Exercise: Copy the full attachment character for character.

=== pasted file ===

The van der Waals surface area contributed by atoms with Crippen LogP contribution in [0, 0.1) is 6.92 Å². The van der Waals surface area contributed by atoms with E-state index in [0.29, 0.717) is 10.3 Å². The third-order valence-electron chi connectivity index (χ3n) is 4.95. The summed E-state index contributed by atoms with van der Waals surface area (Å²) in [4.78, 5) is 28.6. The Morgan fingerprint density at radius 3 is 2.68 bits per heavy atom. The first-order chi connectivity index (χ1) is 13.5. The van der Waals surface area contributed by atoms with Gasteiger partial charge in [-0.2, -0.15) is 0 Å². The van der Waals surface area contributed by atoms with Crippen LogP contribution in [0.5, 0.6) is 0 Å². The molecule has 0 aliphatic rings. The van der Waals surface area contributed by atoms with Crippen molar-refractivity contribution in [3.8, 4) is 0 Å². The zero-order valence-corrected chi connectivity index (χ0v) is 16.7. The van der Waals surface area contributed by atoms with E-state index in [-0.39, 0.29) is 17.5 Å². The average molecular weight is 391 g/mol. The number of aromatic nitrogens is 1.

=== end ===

The van der Waals surface area contributed by atoms with Crippen LogP contribution in [0, 0.1) is 6.92 Å². The van der Waals surface area contributed by atoms with E-state index in [0.29, 0.717) is 10.3 Å². The third-order valence-electron chi connectivity index (χ3n) is 4.95. The summed E-state index contributed by atoms with van der Waals surface area (Å²) in [4.78, 5) is 28.6. The Morgan fingerprint density at radius 3 is 2.68 bits per heavy atom. The first-order chi connectivity index (χ1) is 13.5. The van der Waals surface area contributed by atoms with Gasteiger partial charge in [-0.2, -0.15) is 0 Å². The van der Waals surface area contributed by atoms with Crippen LogP contribution in [0.5, 0.6) is 0 Å². The molecule has 0 aliphatic rings. The van der Waals surface area contributed by atoms with Crippen molar-refractivity contribution in [3.8, 4) is 0 Å². The zero-order valence-corrected chi connectivity index (χ0v) is 16.7. The van der Waals surface area contributed by atoms with E-state index in [-0.39, 0.29) is 17.5 Å². The average molecular weight is 391 g/mol. The number of aromatic nitrogens is 1.